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Published October 2009
Principal Julie Anderson explains how staff and students at Queen's High School in Dunedin have developed a common language for the key competencies.
Historically at Queen's High School we’ve always had a meeting where the teachers of each year 9 and 10 class talk about the learning of students. In 2007, as part of that, we started talking about how we were using key competencies in different learning areas in relation to each class group. Are we covering all competencies with this class or are there some we should concentrate on more?
At the same time we were also involved in the Dunedin Collaborative Schools Project to help students transition from year 8 to year 9. Some of these students formed a focus group and were asked what the key competencies meant to them, and who among their friends demonstrated effective key competencies.
The following year we discussed key competency development with our year 11 students in our extra timetable hour. Our exploration in 2008 extended to having our year 13 students focus on key competency goal setting in a mentoring programme with younger students. This gave us some insights into student-supported strategies we could use within the school to help students’ learning of the competencies. The students’ input gave us some ideas to move ahead with.
Staff then got together and started thinking about what the key competencies looked like school wide. We wanted to have something in student language, and it was also an opportunity for the staff to clearly understand what the key competencies meant.
At a teacher only day in June 2008 we used a jigsaw approach. We split into the five key competency groups, with a representative from each learning area, to read and discuss resource material about the competency. These groups were asked to develop five success criteria for what you would see if you were using each specific key competency well. This ensured that the point of view of every learning area was included and that each learning area had an expert in each of the key competency areas. These success criteria also drew on the data we had gathered from our focus group of students as well as the ideas of staff.
The next step was to develop these success criteria in student language. Our aim was to frame, in positive language, indicators specifically for student self-assessment and not for teacher assessment.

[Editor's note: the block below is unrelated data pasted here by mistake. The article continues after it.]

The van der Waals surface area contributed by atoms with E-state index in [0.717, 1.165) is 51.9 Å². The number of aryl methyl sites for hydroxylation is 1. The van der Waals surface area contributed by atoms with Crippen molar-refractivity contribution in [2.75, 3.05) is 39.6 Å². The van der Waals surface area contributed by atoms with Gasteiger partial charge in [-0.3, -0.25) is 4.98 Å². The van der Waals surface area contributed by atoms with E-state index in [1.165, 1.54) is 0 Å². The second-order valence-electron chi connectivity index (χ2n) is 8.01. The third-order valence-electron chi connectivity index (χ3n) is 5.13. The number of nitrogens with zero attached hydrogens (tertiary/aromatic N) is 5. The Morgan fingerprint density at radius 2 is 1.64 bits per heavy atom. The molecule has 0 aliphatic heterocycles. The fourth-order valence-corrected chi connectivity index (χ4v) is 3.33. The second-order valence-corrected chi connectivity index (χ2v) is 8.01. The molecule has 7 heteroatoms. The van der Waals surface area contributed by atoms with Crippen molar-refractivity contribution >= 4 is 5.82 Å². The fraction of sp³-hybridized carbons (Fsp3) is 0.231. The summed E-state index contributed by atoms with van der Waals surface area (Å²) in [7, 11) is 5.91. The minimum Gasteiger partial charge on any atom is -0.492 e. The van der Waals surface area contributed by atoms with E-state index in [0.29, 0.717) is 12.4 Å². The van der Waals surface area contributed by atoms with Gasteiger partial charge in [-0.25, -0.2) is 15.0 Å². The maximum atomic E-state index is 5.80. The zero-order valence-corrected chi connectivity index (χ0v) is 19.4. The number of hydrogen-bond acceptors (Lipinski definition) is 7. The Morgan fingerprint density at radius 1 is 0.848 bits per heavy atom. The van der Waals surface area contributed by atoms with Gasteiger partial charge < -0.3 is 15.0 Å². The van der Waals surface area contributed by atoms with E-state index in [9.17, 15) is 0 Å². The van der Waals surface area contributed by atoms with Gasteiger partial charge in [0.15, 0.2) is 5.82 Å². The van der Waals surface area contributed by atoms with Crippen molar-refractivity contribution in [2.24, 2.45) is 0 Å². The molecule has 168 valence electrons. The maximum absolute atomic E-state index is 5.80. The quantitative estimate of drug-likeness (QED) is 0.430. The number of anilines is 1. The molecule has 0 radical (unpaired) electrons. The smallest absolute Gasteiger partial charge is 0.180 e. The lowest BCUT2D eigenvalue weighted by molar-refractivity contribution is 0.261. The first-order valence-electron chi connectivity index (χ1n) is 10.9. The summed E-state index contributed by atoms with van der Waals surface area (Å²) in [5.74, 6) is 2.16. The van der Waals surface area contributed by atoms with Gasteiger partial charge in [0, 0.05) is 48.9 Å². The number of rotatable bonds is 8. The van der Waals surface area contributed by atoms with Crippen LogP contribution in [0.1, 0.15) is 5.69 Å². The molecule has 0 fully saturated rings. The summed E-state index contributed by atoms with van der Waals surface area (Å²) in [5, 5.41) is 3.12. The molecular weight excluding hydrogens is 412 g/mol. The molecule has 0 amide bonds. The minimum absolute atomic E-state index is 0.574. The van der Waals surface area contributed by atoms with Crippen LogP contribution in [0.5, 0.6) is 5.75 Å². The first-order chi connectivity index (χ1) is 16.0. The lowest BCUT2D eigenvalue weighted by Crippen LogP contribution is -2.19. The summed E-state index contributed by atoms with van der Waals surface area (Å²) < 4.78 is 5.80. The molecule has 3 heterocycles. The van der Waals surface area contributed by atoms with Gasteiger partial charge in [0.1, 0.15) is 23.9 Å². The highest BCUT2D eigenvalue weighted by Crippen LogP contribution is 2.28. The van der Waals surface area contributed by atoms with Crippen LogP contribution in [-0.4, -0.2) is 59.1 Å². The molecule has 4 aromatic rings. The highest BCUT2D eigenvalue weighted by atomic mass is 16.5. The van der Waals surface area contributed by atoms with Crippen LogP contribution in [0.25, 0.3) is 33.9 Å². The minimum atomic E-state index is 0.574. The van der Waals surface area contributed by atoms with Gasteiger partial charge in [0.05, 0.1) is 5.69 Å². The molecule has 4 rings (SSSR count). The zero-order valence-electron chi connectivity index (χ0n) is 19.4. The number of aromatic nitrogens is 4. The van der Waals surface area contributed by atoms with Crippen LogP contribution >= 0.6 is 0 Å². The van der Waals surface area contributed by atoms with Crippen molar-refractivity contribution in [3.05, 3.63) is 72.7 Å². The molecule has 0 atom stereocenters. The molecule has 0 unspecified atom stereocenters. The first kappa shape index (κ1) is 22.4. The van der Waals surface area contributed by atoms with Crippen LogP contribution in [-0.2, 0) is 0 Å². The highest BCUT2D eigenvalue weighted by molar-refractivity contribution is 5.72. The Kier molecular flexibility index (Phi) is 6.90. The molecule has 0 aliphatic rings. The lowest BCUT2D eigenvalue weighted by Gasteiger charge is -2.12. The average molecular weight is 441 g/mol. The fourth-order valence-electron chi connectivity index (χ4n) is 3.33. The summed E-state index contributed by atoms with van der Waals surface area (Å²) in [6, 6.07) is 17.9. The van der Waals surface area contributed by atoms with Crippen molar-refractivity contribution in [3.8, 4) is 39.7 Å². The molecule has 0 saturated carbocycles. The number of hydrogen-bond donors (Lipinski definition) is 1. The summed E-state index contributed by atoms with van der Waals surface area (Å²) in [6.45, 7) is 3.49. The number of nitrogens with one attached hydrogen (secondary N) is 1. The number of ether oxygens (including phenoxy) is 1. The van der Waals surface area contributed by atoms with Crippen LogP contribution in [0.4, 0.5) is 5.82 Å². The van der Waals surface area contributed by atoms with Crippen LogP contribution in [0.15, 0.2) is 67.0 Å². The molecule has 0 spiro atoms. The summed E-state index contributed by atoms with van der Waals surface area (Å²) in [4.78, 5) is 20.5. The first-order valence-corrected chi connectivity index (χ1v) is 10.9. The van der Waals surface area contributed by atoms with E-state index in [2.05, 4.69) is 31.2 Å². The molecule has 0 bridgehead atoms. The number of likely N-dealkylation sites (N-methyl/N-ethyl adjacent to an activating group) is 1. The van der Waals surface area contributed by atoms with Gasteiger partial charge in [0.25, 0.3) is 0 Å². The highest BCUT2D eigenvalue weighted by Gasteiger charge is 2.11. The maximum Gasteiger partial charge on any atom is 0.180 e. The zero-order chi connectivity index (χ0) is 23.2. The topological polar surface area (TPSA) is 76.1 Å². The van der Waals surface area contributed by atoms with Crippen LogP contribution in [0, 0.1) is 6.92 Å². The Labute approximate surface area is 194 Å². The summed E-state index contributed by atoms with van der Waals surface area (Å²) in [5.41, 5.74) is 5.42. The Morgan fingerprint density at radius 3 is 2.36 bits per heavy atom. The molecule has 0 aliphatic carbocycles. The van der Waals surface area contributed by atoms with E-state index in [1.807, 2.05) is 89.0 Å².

Naturally the question that arose was ‘How could you teach so the students would develop these competences?’ We had to think about what strategies can be used to help focus teaching and learning on the key competencies.
In terms one and two, every form teacher worked with the students during form time in a holistic way. They discussed using key competencies across different learning areas and in everyday life. Students could see during this time the way the key competencies had similarities and differences across the learning areas.
Subject specific teachers spent a curriculum day working together and decided on ways to focus on the key competencies for teaching units of work specific to their discipline.
||Because of this development we now have a common language across the school. We know there are other subject specific competencies for learning areas but our indicators provide a base for key competencies that will be common for all teachers and students.|
We can now have conversations about student learning with all of the teachers who teach a particular group of students, or individual students, using the same criteria as a starting point. This is important in a secondary school where you have students who may be taught by up to eight teachers.
We are planning to source input from students on how they have found using the indicators for self-assessment. We are also going to revisit them as a staff to see how they are working across the school.
We are now looking at how we can further build these competencies into our learning areas so that key competencies can be strengthened and widened through their use for specific types of learning.